Pride and Prejudice and Zombies

Pride and Prejudice and ZombiesI wants it:

Pride and Prejudice and Zombies features the original text of Jane Austen’s beloved novel with all-new scenes of bone crunching zombie action. 

As our story opens, a mysterious plague has fallen upon the quiet English village of Meryton—and the dead are returning to life! Feisty heroine Elizabeth Bennet is determined to wipe out the zombie menace, but she’s soon distracted by the arrival of the haughty and arrogant Mr. Darcy. What ensues is a delightful comedy of manners with plenty of civilized sparring between the two young lovers—and even more violent sparring on the blood-soaked battlefield as Elizabeth wages war against hordes of flesh-eating undead.

I think we can all agree Elizabeth Bennett is one of the most kick-ass women in literature. But you have to concur that her awesome takedown of snooty Miss Thingy would ascend to still greater heights if concluded with a blood-gargling charge from the old grumperton and a casual backhanded decapitation from our heroine, after which one corner of her lips would, ever so slightly, rise. Oh yes.

The end of literature

Earlier this week we learnt that blue eyes are the sole indicator of intelligence. Enough of that frivolity. There’s much more serious news in Tuesday’s telegraph. I have deleted the appropriate word for sarcastic effect:

But another, sadder thought occurs to me. This attack on basic liberty, which was allowed through without any significant protest, might mark the end not merely of [removed], but of literature.

Oh crap. What have we missed? Did the government ban adverbs? No, literature could survive, melancholily, without adverbs. Verbs, then? Punctuation marks? Serifs? Line breaks?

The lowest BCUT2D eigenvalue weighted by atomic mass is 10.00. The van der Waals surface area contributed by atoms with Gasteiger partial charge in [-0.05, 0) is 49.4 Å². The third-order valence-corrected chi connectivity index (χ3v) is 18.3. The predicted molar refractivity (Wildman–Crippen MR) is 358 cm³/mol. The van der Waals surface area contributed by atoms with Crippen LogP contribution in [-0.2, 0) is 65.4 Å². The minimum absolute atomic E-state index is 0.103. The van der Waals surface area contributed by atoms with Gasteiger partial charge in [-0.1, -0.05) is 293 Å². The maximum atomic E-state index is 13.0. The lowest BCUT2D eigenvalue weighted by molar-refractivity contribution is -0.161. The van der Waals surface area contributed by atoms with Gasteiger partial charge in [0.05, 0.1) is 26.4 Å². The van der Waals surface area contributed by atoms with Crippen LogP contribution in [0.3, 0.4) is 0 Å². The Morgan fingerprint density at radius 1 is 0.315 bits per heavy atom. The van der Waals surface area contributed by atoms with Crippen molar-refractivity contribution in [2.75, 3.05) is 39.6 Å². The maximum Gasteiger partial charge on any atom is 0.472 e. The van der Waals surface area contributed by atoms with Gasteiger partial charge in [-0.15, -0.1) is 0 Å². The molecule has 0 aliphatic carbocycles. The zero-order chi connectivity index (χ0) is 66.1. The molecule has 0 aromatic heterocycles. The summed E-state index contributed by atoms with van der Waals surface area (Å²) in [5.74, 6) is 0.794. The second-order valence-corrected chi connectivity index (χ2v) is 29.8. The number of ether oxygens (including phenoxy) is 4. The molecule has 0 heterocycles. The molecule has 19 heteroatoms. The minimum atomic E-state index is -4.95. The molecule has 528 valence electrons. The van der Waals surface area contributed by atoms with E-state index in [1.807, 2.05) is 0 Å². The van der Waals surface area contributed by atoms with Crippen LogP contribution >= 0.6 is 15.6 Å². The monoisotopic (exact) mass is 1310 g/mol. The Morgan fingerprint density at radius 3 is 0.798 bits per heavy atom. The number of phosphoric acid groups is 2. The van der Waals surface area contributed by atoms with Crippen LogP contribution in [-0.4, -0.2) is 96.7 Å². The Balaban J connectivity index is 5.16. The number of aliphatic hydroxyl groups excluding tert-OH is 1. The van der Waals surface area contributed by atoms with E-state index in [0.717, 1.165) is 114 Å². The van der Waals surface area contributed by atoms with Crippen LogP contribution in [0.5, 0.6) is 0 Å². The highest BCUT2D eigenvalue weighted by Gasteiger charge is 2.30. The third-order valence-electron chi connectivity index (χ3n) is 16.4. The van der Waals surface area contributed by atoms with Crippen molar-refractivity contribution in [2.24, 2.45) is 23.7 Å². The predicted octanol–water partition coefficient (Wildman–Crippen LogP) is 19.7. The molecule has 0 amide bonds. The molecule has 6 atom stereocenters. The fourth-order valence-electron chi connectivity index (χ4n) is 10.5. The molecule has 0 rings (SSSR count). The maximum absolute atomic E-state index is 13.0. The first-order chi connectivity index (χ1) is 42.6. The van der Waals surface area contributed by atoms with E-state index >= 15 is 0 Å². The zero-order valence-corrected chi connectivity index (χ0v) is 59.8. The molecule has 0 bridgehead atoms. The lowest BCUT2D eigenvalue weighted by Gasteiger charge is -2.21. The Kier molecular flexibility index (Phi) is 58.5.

The true answer is, of course, smoking. The ban on smoking in public places might mark the end of literature.

Well, that’s certainly a bold claim. Let us examine the evidence behind it:

I have been racking my brains to find a single non-smoker among the great English poets or novelists of the 17th, 18th, 19th or 20th centuries. Possibly, Keats had to lay off the pipe tobacco a bit after he developed tuberculosis.

Don’t think Jane Austen smoked. Not sure Ian McEwan does. Just saying. Otherwise, convincing case. The standard of newspaper columns has certainly already fallen.

What does Snakes on a Plane have to say about western civilisation?

This style is familiar:

Snakes on a Plane comments on western society’s hypocritical view of sexuality, and its repression of said sexuality through the symbolic use of snakes representing western society.

The most obvious example of sexuality in SoaP is the actual sex scene. This is an important facet of the movie, because the people having sex become the first victim of the snakes. This simple first act already lays out the snake’s hatred for sex. Western society’s (the snake’s) disdain for sexuality becomes more and more obvious as the specific targets of the snakes takes focus during the movie. While the background attacks are given no great importance, the targets that deal with sexuality are. The breast, the genitals, the tongue, the buttocks, and even the eye are all popular signs of sexuality in today’s society. While the eye, at first glance, may seem a-sexual, in fact the eye can be used as a primary tool of sexuality. When one person sees another of the opposite sex, they subconsciously (and sometimes very consciously) observe their figure to determine their potential virility. Even this kind of unconscious sexuality can get you killed in today’s society. Snakebites on the neck also appear as a motif repeated throughout Snakes on a Plane. While this might seem normal, in fact, it is a subtle nod towards a lover gently kissing his companion’s neck. In all these attacks, the bites kill or injure. This shows western society’s hatred for any open sign of sexuality.